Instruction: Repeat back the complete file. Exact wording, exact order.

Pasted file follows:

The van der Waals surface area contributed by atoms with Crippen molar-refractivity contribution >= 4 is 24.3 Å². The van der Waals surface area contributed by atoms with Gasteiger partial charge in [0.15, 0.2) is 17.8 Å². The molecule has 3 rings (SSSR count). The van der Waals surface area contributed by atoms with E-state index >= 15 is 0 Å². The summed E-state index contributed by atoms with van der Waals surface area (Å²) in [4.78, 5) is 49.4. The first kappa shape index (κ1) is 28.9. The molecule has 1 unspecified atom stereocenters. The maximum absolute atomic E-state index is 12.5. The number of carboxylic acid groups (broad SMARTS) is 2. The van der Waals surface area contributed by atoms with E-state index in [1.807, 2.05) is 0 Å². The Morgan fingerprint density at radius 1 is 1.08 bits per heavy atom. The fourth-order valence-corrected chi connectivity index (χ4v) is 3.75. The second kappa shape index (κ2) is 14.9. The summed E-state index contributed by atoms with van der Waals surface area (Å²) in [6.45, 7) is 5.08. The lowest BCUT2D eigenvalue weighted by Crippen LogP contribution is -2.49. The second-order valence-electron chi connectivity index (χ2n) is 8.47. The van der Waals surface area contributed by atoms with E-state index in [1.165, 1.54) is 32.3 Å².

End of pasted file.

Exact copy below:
The van der Waals surface area contributed by atoms with Crippen molar-refractivity contribution >= 4 is 24.3 Å². The van der Waals surface area contributed by atoms with Gasteiger partial charge in [0.15, 0.2) is 17.8 Å². The molecule has 3 rings (SSSR count). The van der Waals surface area contributed by atoms with E-state index >= 15 is 0 Å². The summed E-state index contributed by atoms with van der Waals surface area (Å²) in [4.78, 5) is 49.4. The first kappa shape index (κ1) is 28.9. The molecule has 1 unspecified atom stereocenters. The maximum absolute atomic E-state index is 12.5. The number of carboxylic acid groups (broad SMARTS) is 2. The van der Waals surface area contributed by atoms with E-state index in [1.807, 2.05) is 0 Å². The Morgan fingerprint density at radius 1 is 1.08 bits per heavy atom. The fourth-order valence-corrected chi connectivity index (χ4v) is 3.75. The second kappa shape index (κ2) is 14.9. The summed E-state index contributed by atoms with van der Waals surface area (Å²) in [6.45, 7) is 5.08. The lowest BCUT2D eigenvalue weighted by Crippen LogP contribution is -2.49. The second-order valence-electron chi connectivity index (χ2n) is 8.47. The van der Waals surface area contributed by atoms with E-state index in [1.165, 1.54) is 32.3 Å².